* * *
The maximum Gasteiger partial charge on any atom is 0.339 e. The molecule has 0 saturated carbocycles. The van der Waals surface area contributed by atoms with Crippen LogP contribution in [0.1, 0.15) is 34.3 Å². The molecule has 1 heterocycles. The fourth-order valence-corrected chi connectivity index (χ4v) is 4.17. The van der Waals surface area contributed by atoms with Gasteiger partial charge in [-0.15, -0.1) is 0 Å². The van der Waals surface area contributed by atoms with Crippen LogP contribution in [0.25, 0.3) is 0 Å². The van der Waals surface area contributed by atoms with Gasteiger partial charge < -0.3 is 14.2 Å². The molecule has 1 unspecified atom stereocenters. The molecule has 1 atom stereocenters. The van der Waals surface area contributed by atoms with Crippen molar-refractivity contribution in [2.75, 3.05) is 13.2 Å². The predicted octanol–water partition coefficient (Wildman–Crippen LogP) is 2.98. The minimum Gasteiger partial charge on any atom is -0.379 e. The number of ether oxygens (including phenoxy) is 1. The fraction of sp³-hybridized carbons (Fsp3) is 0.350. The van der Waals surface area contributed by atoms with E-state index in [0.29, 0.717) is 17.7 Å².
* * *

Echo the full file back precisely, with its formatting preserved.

The maximum Gasteiger partial charge on any atom is 0.339 e. The molecule has 0 saturated carbocycles. The van der Waals surface area contributed by atoms with Crippen LogP contribution in [0.1, 0.15) is 34.3 Å². The molecule has 1 heterocycles. The fourth-order valence-corrected chi connectivity index (χ4v) is 4.17. The van der Waals surface area contributed by atoms with Gasteiger partial charge in [-0.15, -0.1) is 0 Å². The van der Waals surface area contributed by atoms with Crippen LogP contribution in [0.25, 0.3) is 0 Å². The van der Waals surface area contributed by atoms with Gasteiger partial charge < -0.3 is 14.2 Å². The molecule has 1 unspecified atom stereocenters. The molecule has 1 atom stereocenters. The van der Waals surface area contributed by atoms with Crippen molar-refractivity contribution in [2.75, 3.05) is 13.2 Å². The predicted octanol–water partition coefficient (Wildman–Crippen LogP) is 2.98. The minimum Gasteiger partial charge on any atom is -0.379 e. The number of ether oxygens (including phenoxy) is 1. The fraction of sp³-hybridized carbons (Fsp3) is 0.350. The van der Waals surface area contributed by atoms with E-state index in [0.29, 0.717) is 17.7 Å².